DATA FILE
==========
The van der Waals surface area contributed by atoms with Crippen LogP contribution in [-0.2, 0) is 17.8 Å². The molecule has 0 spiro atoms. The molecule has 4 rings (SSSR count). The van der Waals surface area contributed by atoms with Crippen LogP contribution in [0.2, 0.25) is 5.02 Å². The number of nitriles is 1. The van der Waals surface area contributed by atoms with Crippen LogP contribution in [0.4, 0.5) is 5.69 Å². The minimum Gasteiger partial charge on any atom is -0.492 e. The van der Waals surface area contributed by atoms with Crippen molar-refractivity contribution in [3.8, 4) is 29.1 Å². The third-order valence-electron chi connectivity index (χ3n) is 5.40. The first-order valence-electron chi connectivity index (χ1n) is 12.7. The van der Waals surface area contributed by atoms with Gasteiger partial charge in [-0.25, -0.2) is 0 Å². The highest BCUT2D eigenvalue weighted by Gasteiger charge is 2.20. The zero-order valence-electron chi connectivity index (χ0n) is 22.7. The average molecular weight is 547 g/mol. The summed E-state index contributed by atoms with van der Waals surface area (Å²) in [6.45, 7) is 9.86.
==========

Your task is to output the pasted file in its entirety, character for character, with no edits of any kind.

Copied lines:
The van der Waals surface area contributed by atoms with Crippen LogP contribution in [-0.2, 0) is 17.8 Å². The molecule has 0 spiro atoms. The molecule has 4 rings (SSSR count). The van der Waals surface area contributed by atoms with Crippen LogP contribution in [0.2, 0.25) is 5.02 Å². The number of nitriles is 1. The van der Waals surface area contributed by atoms with Crippen LogP contribution in [0.4, 0.5) is 5.69 Å². The minimum Gasteiger partial charge on any atom is -0.492 e. The van der Waals surface area contributed by atoms with Crippen molar-refractivity contribution in [3.8, 4) is 29.1 Å². The third-order valence-electron chi connectivity index (χ3n) is 5.40. The first-order valence-electron chi connectivity index (χ1n) is 12.7. The van der Waals surface area contributed by atoms with Gasteiger partial charge in [-0.25, -0.2) is 0 Å². The highest BCUT2D eigenvalue weighted by Gasteiger charge is 2.20. The zero-order valence-electron chi connectivity index (χ0n) is 22.7. The average molecular weight is 547 g/mol. The summed E-state index contributed by atoms with van der Waals surface area (Å²) in [6.45, 7) is 9.86.